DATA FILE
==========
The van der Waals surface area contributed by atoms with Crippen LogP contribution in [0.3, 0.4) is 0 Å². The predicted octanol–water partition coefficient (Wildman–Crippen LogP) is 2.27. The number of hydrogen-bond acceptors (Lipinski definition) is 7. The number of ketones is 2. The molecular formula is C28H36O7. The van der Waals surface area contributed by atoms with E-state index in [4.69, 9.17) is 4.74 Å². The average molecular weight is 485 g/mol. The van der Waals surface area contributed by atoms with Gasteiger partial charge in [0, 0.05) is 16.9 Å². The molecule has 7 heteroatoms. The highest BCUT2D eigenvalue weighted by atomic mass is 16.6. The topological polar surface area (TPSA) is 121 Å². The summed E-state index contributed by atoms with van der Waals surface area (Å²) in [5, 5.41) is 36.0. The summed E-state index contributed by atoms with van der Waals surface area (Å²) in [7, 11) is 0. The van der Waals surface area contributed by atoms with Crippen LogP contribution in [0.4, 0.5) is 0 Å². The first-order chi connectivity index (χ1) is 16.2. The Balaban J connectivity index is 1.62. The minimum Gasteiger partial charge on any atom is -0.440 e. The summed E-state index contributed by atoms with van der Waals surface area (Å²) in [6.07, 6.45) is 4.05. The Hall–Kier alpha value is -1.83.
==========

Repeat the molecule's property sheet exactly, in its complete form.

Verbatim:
The van der Waals surface area contributed by atoms with Crippen LogP contribution in [0.3, 0.4) is 0 Å². The predicted octanol–water partition coefficient (Wildman–Crippen LogP) is 2.27. The number of hydrogen-bond acceptors (Lipinski definition) is 7. The number of ketones is 2. The molecular formula is C28H36O7. The van der Waals surface area contributed by atoms with E-state index in [4.69, 9.17) is 4.74 Å². The average molecular weight is 485 g/mol. The van der Waals surface area contributed by atoms with Gasteiger partial charge in [0, 0.05) is 16.9 Å². The molecule has 7 heteroatoms. The highest BCUT2D eigenvalue weighted by atomic mass is 16.6. The topological polar surface area (TPSA) is 121 Å². The summed E-state index contributed by atoms with van der Waals surface area (Å²) in [5, 5.41) is 36.0. The summed E-state index contributed by atoms with van der Waals surface area (Å²) in [7, 11) is 0. The van der Waals surface area contributed by atoms with Crippen LogP contribution in [0.4, 0.5) is 0 Å². The first-order chi connectivity index (χ1) is 16.2. The Balaban J connectivity index is 1.62. The minimum Gasteiger partial charge on any atom is -0.440 e. The summed E-state index contributed by atoms with van der Waals surface area (Å²) in [6.07, 6.45) is 4.05. The Hall–Kier alpha value is -1.83.